2.  Measuring the fate of plant diversity: towards a foundation for future monitoring and opportunities for urgent action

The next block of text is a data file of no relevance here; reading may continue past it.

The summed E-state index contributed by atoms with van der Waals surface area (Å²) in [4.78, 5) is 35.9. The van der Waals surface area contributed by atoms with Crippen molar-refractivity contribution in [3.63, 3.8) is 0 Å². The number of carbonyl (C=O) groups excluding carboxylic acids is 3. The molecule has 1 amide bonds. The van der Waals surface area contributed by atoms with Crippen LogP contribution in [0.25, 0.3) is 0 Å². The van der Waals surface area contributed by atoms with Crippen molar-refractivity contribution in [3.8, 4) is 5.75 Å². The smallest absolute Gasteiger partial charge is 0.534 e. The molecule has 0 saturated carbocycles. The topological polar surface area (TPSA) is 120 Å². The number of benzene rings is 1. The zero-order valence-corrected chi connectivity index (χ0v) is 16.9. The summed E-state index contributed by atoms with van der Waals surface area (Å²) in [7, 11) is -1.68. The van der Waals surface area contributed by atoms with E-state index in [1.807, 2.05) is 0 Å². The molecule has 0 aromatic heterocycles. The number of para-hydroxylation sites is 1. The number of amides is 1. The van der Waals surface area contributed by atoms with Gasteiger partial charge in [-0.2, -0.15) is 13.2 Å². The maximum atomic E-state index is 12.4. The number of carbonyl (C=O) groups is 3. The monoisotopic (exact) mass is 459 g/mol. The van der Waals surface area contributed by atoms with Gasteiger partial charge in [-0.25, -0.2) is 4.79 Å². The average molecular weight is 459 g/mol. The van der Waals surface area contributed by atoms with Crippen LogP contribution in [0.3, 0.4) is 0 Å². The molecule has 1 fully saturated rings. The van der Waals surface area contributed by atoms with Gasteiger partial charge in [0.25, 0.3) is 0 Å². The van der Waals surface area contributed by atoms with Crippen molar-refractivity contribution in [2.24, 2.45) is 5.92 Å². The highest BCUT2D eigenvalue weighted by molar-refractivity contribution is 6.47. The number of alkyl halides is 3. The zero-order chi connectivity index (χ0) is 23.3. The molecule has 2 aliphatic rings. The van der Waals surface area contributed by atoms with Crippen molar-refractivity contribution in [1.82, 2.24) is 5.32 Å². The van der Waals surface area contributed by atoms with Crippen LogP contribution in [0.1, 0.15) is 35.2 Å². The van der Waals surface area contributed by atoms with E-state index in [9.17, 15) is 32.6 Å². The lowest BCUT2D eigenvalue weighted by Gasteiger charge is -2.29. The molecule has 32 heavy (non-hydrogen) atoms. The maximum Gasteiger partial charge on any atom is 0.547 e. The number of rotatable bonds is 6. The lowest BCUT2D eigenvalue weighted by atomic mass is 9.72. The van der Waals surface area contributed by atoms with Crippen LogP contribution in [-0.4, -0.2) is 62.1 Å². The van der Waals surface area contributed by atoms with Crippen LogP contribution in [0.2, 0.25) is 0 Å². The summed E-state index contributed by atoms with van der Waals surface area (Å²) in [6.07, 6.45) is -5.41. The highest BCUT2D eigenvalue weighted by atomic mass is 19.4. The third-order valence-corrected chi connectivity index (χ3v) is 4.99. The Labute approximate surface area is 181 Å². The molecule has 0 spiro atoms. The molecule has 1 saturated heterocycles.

Vascular plants are often considered to be among the better known large groups of organisms, but gaps in the available baseline data are extensive, and recent estimates of total known (described) seed plant species range from 200 000 to 422 000. Of these, global assessments of conservation status using International Union for the Conservation of Nature (IUCN) categories and criteria are available for only approximately 10 000 species. In response to recommendations from the Conference of the Parties to the Convention on Biological Diversity to develop biodiversity indicators based on changes in the status of threatened species, and trends in the abundance and distribution of selected species, we examine how existing data, in combination with limited new data collection, can be used to maximum effect. We argue that future work should produce Red List Indices based on a representative subset of plant species so that the limited resources currently available are directed towards redressing taxonomic and geographical biases apparent in existing datasets. Sampling the data held in the world's major herbaria, in combination with Geographical Information Systems techniques, can produce preliminary conservation assessments and help to direct selective survey work using existing field networks to verify distributions and gather population data. Such data can also be used to backcast threats and potential distributions through time. We outline an approach that could result in: (i) preliminary assessments of the conservation status of tens of thousands of species not previously assessed, (ii) significant enhancements in the coverage and representation of plant species on the IUCN Red List, and (iii) repeat and/or retrospective assessments for a significant proportion of these. This would result in more robust Sampled Red List Indices that can be defended as more representative of plant diversity as a whole; and eventually, comprehensive assessments at species level for one or more major families of angiosperms. The combined results would allow scientifically defensible generalizations about the current status of plant diversity by 2010 as well as tentative comments on trends. Together with other efforts already underway, this approach would establish a firmer basis for ongoing monitoring of the status of plant diversity beyond 2010 and a basis for comparison with the trend data available for vertebrates.